Album Review: Jethro Tull – A (La Mode: The 40th Anniversary Edition)

Led by Ian Anderson, Jethro Tull was among the most popular of so-called progressive rock groups of the 1970s. Its distinctive combination of British folk and hard rock textures scored the band worldwide success. And though the group’s lineup shifted constantly, stalwarts Anderson (vocals, flute, guitar) and lead guitarist Martin Barre were Jethro Tull’s creative

Full-on Fun: Guitarist Martin Barre’s Post-Jethro Tull World

Ask most people who the leader of Jethro Tull was, and they say, “Why, Mr. Tull, of course!” No, that’s Ian Anderson you’re thinking of. But the mainstay of that group alongside the flutist/singer was ace guitarist Martin Barre. On all but the first of the band’s twenty-plus albums, it’s Barre’s fretwork that you’ll hear.

Album Review: Jethro Tull – Minstrel in the Gallery, 40th Anniversary La Grande Edition

The latest example of Ian Anderson‘s ongoing twofold mission (to encourage a modern-day reconsideration of Jethro Tull‘s back catalog, and to provide be-all-and-end-all versions of those albums) continues with Minstrel in the Gallery: 40th Anniversary La Grande Edition. The 1975 album spawned only one single a-side release (the title track, briefly appearing at #79 on

Album Review: Jethro Tull – WarChild, 40th Anniversary Theatre Edition

Jethro Tull‘s 1974 album WarChild occupies a curious place in the band’s history. Their previous album, 1973’s A Passion Play, had been roundly shellacked by critics. That album certainly had its fans; it made #1 on the charts, though that might have been a coattail effect of their earlier albums. But by the time of

Album Review: Jethro Tull — A Passion Play: An Extended Performance

Unlike, say, Creedence Clearwater Revivial – or even The Beatles – Jethro Tull have rarely been anyone’s idea of a “singles group.” As the leading folk-prog group of the rock era, the Ian Anderson-led group released a steady line of albums, one a year from 1968-80. And many of those did spawn a single: seven

Jethro Tull’s Ian Anderson: Looking to the Past, Living in the Present

Ian Anderson cuts a memorable figure in the history of rock’n’roll; when his name is mentioned, the image that comes immediately to the minds of rock fans is of Anderson standing on one leg, playing his flute. Or perhaps it’s the Jethro Tull leader leaping madly about the stage as he sings his songs about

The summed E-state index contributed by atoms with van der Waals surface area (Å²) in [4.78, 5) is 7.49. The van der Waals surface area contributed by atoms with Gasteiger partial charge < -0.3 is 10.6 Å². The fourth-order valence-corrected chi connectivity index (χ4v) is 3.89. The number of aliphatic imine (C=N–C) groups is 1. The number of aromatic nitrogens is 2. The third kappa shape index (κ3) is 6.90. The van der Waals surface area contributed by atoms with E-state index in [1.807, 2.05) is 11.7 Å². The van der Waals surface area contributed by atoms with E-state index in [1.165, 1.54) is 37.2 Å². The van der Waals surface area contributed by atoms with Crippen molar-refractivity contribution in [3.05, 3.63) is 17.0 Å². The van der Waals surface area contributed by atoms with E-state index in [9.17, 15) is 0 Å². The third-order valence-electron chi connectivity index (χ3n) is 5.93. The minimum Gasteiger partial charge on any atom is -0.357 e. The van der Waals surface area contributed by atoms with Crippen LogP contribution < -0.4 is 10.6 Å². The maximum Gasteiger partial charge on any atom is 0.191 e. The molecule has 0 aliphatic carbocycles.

Album Review: Jethro Tull – Aqualung 40th Anniversary Special Edition

A few weeks ago, Jethro Tull‘s highly regarded 1971 album Aqualung was released in a special 40th Anniversary package. But let’s be honest for a moment: this isn’t 1989 (by which time the CD format had completely taken over from vinyl) or 1993 (the year I finally broke down and bought a CD player). So

DVD Review: Jethro Tull – Live at Avo Session Basel

In his best-selling 2005 book Healthy Aging, Andrew Weil MD sets forth a compelling and ultimately convincing argument concerning the benefits of aging. Using the examples of wine, whiskey, cheese, beef, trees, violins and antiques, Weil argues that some things do in fact get better with age. As you might guess, once he’s discussed those

PFM Cooks Up a Pandemic-era Album

An edited version of this story appeared previously in Prog magazine. One of the most groundbreaking progressive groups of the 1970s, PFM is still making music of superb caliber today. Gathering safely in Milan’s White Studios during the pandemic, the musicians recorded I Dreamed of Electric Sheep (released October 22) as a group, while guest

The King’s Daughter: Shirley King (Part 1)

Being the daughter of a music legend brings with it great responsibility, especially if one chooses to follow a similar career path. And though her own journey is distinctly different from that of her father, Shirley King eventually settled into a life as a blues singer. And though her music is different from that of